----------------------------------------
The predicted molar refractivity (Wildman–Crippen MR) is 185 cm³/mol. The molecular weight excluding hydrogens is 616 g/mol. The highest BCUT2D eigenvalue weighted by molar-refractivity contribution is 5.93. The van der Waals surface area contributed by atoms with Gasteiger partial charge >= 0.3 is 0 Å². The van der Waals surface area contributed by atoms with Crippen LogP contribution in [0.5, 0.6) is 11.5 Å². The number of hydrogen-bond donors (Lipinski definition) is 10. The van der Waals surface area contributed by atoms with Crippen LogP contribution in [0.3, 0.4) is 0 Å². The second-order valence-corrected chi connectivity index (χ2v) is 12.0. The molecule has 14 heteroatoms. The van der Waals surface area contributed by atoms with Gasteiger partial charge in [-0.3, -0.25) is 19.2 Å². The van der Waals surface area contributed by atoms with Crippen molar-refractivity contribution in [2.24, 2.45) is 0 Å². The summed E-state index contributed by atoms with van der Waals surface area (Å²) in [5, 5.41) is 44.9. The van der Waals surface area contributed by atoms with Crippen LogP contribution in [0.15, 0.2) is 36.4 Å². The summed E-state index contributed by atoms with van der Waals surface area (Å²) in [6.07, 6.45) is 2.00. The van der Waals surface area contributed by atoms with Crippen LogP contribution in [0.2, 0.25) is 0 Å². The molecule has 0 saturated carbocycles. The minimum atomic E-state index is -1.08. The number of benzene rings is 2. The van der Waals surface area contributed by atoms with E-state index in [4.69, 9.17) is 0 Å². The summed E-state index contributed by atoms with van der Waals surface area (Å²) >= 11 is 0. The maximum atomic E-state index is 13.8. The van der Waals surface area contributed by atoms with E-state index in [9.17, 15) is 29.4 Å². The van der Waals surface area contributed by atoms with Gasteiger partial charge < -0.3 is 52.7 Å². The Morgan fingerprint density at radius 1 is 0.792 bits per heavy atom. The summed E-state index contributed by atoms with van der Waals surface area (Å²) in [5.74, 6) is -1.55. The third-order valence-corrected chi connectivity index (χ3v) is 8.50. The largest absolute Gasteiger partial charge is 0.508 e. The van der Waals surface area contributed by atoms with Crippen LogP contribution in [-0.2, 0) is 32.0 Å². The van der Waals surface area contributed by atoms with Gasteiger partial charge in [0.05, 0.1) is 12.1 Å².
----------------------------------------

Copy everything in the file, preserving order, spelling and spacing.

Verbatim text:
The predicted molar refractivity (Wildman–Crippen MR) is 185 cm³/mol. The molecular weight excluding hydrogens is 616 g/mol. The highest BCUT2D eigenvalue weighted by molar-refractivity contribution is 5.93. The van der Waals surface area contributed by atoms with Gasteiger partial charge >= 0.3 is 0 Å². The van der Waals surface area contributed by atoms with Crippen LogP contribution in [0.5, 0.6) is 11.5 Å². The number of hydrogen-bond donors (Lipinski definition) is 10. The van der Waals surface area contributed by atoms with Crippen LogP contribution in [0.3, 0.4) is 0 Å². The second-order valence-corrected chi connectivity index (χ2v) is 12.0. The molecule has 14 heteroatoms. The van der Waals surface area contributed by atoms with Gasteiger partial charge in [-0.3, -0.25) is 19.2 Å². The van der Waals surface area contributed by atoms with Crippen molar-refractivity contribution in [2.24, 2.45) is 0 Å². The summed E-state index contributed by atoms with van der Waals surface area (Å²) in [5, 5.41) is 44.9. The van der Waals surface area contributed by atoms with Crippen LogP contribution in [0.15, 0.2) is 36.4 Å². The summed E-state index contributed by atoms with van der Waals surface area (Å²) in [6.07, 6.45) is 2.00. The van der Waals surface area contributed by atoms with Crippen LogP contribution in [0.2, 0.25) is 0 Å². The molecule has 0 saturated carbocycles. The minimum atomic E-state index is -1.08. The number of benzene rings is 2. The van der Waals surface area contributed by atoms with E-state index in [4.69, 9.17) is 0 Å². The summed E-state index contributed by atoms with van der Waals surface area (Å²) >= 11 is 0. The maximum atomic E-state index is 13.8. The van der Waals surface area contributed by atoms with E-state index in [9.17, 15) is 29.4 Å². The van der Waals surface area contributed by atoms with Gasteiger partial charge < -0.3 is 52.7 Å². The Morgan fingerprint density at radius 1 is 0.792 bits per heavy atom. The summed E-state index contributed by atoms with van der Waals surface area (Å²) in [5.74, 6) is -1.55. The third-order valence-corrected chi connectivity index (χ3v) is 8.50. The largest absolute Gasteiger partial charge is 0.508 e. The van der Waals surface area contributed by atoms with Crippen LogP contribution in [-0.2, 0) is 32.0 Å². The van der Waals surface area contributed by atoms with Gasteiger partial charge in [0.05, 0.1) is 12.1 Å².